I have often said I “grew up in SLA.” Initially I was involved with the Environmental Resources Division and SLA Illinois. I rose to leadership in SLA Illinois, thanks to some awesome mentors, and was president at the end of the 1990s. In that chapter I also had the opportunity to be part of the amazing “book team”—we wrote the 4th edition of the SLA imprint Special Libraries: A Guide for Management. I learned so many things running a large chapter, like running efficient meetings, budget planning, ways to work with headquarters staff to get information, how to run and evaluate programs, and how to do strategic planning, to name just a few. These skills usefully transferred to my workplaces.
I’ve gotten so much out of my membership in SLA, including some of the most AMAZING mentors anyone could ever hope for! Some of those mentorships were formal, but many of them were casual and built on a mutual passion for our profession and the impact specialized libraries and information professionals have on the people we support. SLA is a community of passionate, dedicated and dynamic people. Seek what you need and offer what you have to share. This is how we make SLA what we want and need it to be!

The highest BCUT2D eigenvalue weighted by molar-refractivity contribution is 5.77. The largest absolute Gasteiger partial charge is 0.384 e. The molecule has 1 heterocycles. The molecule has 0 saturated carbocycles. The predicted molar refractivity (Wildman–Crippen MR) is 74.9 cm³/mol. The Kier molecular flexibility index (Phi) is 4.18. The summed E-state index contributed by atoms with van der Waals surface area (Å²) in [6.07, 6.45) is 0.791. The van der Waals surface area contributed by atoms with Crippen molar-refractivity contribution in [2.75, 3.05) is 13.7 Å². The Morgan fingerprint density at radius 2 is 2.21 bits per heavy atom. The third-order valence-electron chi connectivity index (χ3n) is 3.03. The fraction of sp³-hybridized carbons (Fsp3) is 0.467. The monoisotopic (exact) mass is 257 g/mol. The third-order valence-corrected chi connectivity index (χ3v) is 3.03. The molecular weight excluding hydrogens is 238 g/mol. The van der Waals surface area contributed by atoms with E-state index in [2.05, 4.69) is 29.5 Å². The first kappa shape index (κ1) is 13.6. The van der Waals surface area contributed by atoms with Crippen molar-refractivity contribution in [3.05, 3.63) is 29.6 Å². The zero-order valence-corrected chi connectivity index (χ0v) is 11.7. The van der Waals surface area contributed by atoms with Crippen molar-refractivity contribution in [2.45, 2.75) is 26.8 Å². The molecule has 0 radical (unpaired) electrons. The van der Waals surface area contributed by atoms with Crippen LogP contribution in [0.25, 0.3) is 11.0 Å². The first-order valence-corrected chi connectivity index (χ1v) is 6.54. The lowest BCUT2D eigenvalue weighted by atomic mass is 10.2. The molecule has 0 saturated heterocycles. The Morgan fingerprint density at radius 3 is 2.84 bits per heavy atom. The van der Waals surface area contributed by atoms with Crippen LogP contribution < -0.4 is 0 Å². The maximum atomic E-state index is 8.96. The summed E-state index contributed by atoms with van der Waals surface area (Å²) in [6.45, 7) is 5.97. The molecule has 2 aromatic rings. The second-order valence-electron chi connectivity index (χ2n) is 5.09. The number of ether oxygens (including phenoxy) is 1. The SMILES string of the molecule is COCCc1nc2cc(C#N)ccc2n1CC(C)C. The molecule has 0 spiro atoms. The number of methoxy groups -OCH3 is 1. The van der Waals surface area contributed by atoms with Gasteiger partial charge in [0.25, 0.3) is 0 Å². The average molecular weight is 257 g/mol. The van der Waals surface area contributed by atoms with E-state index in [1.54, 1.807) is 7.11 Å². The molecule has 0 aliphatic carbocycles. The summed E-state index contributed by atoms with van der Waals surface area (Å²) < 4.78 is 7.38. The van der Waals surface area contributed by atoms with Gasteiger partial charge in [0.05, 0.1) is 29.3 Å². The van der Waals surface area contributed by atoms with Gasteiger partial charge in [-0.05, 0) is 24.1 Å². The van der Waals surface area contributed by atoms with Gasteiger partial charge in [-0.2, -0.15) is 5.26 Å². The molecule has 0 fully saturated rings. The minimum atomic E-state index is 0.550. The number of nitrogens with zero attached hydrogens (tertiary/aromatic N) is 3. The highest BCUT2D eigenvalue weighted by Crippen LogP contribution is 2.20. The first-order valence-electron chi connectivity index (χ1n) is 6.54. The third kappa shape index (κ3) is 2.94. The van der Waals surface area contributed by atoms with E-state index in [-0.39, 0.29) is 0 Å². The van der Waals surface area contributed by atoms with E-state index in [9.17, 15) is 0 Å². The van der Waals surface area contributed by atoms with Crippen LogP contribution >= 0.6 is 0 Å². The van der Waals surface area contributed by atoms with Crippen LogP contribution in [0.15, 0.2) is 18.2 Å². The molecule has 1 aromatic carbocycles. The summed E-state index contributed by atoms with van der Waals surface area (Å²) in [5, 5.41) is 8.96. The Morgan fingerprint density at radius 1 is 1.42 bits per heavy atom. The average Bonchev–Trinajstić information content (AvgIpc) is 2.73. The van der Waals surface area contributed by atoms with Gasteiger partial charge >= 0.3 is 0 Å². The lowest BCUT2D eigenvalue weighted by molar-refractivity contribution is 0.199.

One of the many ways that SLA benefitted my career was the Middle Management Institute. I had recently been promoted to a management position and realized very quickly that my graduate studies had not included any pertinent courses. SLA’s MMI had four units; one course was offered each January and each June. All four could be completed in two years. I particularly remember the budgeting unit, which gave me exactly what I needed to prepare my first budget, and for all the other budgets that followed over the years.